Published with permissions of Rhod Ellis Jones; originally published in the Huffington Post on 15 June 2015
We have a lot to do. Every day.
It’s often not the risk of change that stops us from evolving, it’s the specter of shifting systems and processes; it’s finding enough time in everyone’s diaries. Like moving mountains.
But sometimes change really is on the doorstep. We either move early and leverage the impact, awareness and excitement that accompanies the novel and desirable, or we bunker down as long as we can and get the last seat on the bus. The late comers jump on, but the ride is nowhere near as good as the one the guys at the front are getting.
This is how I see the current status of shared value strategy adoption. There are a handful of companies out in front, followed by a group that measured the risk and are starting to evolve (albeit at a near glacial pace).
Then there are many who are replacing the CSR name plate but not the strategy. They are retelling an old story hoping to cash in on the zeitgeist.
It doesn’t have to be that way. The decision to adopt the creation of shared value as a business strategy does not have to be a “leap of the cliff” moment.
Adjustments to existing business systems and tools will steer the business toward shared value creation.
New and different people need to be in the room, but the power of this new approach is that it makes sense to more professions than CSR did. Although they are critical to its success, it is not the sole domain of the sustainability and corporate affairs teams. More people will own its success.
Getting them across the line requires education on two different perspectives. Firstly, that social value creation is good (and maybe even transformative) business. Secondly, that they don’t have to change what they do, just the questions they ask.
In developing our Social Thinking model, we have found existing systems that, reoriented or subtly augmented, will create shared value. Here are three of them.
1. Product innovation
We know that 50 percent of consumers will pay more for products and services created by a company that gives back to society. So when approaching product and service design it pays to consider the social dimension: the unmet social needs of people in regional locations and the social impact of the production and distribution process.
We also know that micro-iterations of products will render a company uncompetitive when facing the disruptive innovation, rapid prototyping and fast market release of commercialized ideas and designs. From darling to dinosaur in a matter of months. To be sustainable medium- to long-term, a company has to find ways of solving large problems at scale or find ways to build a brand admired for its contribution to society.
Fortunately the Human Centered Design model has been around for many years, and we can be confident it works. It applies a brilliantly simple process and framework that places people and their needs at the start of the design process, as well as testing viability and capacity.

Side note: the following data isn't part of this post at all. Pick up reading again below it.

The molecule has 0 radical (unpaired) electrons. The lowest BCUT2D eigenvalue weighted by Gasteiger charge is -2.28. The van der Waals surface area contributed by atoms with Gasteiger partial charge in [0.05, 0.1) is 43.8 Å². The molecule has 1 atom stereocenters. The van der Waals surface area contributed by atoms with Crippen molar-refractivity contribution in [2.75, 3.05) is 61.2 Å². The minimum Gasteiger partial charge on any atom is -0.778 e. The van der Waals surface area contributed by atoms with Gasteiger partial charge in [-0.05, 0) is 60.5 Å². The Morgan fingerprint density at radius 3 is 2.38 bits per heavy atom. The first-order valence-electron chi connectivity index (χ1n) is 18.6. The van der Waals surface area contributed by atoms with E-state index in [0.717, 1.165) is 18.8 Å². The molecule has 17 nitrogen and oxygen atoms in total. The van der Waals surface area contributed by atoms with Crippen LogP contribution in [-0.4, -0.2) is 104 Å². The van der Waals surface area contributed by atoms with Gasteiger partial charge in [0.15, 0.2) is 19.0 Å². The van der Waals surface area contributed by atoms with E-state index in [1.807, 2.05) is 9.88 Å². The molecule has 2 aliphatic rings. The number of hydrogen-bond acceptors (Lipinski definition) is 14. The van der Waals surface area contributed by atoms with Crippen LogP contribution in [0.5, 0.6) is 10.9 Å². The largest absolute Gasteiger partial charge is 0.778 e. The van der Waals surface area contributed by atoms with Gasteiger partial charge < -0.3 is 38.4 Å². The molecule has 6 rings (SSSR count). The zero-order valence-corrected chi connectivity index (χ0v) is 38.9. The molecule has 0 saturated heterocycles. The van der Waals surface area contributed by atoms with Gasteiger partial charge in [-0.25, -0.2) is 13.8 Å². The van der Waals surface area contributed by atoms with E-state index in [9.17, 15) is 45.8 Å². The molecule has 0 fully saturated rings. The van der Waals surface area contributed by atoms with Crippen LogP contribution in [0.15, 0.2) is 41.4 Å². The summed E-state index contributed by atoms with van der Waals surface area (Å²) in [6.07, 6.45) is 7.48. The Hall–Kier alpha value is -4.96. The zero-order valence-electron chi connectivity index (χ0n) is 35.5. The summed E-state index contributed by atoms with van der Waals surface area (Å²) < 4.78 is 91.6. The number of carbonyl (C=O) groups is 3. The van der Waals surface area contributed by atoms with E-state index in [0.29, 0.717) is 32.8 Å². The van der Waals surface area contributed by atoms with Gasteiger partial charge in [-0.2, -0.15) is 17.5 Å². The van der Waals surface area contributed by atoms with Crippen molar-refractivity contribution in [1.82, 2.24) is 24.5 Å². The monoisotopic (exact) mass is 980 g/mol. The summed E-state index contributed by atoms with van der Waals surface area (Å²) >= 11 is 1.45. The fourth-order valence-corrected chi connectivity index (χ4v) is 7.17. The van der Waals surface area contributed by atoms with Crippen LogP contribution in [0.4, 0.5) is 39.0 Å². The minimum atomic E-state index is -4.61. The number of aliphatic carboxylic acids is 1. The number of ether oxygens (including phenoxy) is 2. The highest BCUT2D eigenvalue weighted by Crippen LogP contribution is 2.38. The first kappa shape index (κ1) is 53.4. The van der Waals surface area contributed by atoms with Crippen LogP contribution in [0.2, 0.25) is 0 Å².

The spending on sponsorship globally in 2011 was estimated by the World Bank’s Independent Evaluation Group (IEG) to be $46.3 billion. Contrast that with OECD estimates of the value of aid investment in 2013 of $100.5 billion being spent trying to solve social and economic problems. The world spends the equivalent of almost half its total aid budget on sponsoring football matches, festivals and celebrities.
Just imagine the impact we can generate by redirecting sponsorship investment to social causes.
Who would you rather sponsor? The Kardashians or celebrities with social brand power like these?
Moving from a cash for awareness model to a cash for impact model still builds brand equity while delivering other benefits.
That’s not aid or community relations, it is smart economics. It leads to measurable and sustainable, long-term growth beyond traditional market cycles. It attracts shareholder investment and government support.
3. Lean thinking
Lean manufacturing, which originated as the Toyota Production System, is a management philosophy that aims to identify and eliminate any part of the production and delivery process that does not add value to the end customer. Manufacturing Lean is now common in government, health and infrastructure contexts.
Lean has two guiding principles: never-ending alignment with the customer, and a never-ending quest to identify and solve problems.
Today, consumers are increasingly insisting on products and services that not only meet quality, delivery and cost requirements, but also social and environmental standards.
By redefining “customer value,” the lean cycle can create social and economic benefit along the value chain, such as re-evaluating how the design of the production system (logistics, engineering, operational policy) not only results in higher quality, labour efficiency, inventory levels, lead times, etc. but also drives improvements in resource consumption, pollution, employment, availability of internal and external skills, and external societal impacts, etc.
It comes down to the questions asked at the beginning of the lean journey and the capacity of staff to see opportunities.
Every business has a positive social impact. Once you measure it, the evidence supports further exploration and investment. Start small, dream large.